Boeing will temporarily suspend the production of the currently grounded 737 MAX jet, starting in January 2020.
This comes as re-certification of the aircraft type through the United States’ Federal Aviation Administration (FAA) is shifting into next year. Some airlines have removed the 737 MAX from their flight plans until at least March, indicating that the aircraft might end up being grounded for a whole year after flights were suspended in March 2019, following the crash of Etiopian Airlines flight ET304 – the second fatal accident of a 737 MAX 8.
FAA administrator Stephen Dickson recently said that the government agency does not set a specific timeline for the re-certification process.
Boeing CEO Dennis Muilenburg, who lost his Chairman role in October, had previously warned that the US-American aircraft manufacturer may be forced to stop production of the troubled jet if the grounding extends into 2020. While no airplanes have been delivered since the suspension of flights, Boeing did continue to build the aircraft type to avoid an impact on its production lines. The are approximately 400 undelivered 737 MAX currently in storage.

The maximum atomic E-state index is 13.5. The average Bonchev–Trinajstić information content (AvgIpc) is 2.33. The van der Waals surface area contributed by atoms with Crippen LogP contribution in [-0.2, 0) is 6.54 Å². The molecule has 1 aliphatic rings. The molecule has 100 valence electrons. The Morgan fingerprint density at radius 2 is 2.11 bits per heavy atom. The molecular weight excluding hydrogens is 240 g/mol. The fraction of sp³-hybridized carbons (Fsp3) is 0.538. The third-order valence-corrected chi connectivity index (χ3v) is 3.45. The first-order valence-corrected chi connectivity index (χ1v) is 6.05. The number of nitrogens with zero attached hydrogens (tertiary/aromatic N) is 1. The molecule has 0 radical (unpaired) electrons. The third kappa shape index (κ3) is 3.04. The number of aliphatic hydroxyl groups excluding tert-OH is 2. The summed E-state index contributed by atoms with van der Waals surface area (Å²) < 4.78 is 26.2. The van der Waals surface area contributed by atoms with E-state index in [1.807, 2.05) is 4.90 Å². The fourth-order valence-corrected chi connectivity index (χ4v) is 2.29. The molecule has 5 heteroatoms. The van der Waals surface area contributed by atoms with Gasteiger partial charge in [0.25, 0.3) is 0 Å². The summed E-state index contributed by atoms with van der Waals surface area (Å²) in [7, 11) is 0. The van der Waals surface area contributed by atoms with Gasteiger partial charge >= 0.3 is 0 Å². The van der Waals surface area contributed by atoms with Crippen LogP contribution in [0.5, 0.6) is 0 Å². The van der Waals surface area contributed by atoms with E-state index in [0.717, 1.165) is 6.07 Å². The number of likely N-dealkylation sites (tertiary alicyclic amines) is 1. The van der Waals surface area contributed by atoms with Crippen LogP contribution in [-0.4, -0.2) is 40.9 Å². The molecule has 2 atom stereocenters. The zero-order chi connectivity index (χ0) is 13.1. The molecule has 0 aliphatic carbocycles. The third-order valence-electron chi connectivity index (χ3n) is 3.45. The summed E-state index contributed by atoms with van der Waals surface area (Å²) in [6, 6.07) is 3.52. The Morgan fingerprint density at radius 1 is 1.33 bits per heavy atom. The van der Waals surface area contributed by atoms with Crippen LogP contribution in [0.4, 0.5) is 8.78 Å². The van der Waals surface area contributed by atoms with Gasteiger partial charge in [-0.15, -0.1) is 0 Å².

The 737 MAX is the fourth and latest generation of the 737, Boeing’s best-selling jet. It was introduced in 2017 with Malaysian low-cost carrier Batik Air, a subsidiary of Lion Air – the airline affected by the first crash of the type in October 2018. There are around 5000 firm orders for the aircraft type. Boeing did manage to receive a few new orders and commitments during the Paris Air Show in June and the Dubai Airshow in November this year, although it also received some cancellations since the beginning of the grounding.
Jakob Wert is an aviation journalist from Germany. He built up the website IFN.news and is the Editor-In-Chief of International Flight Network.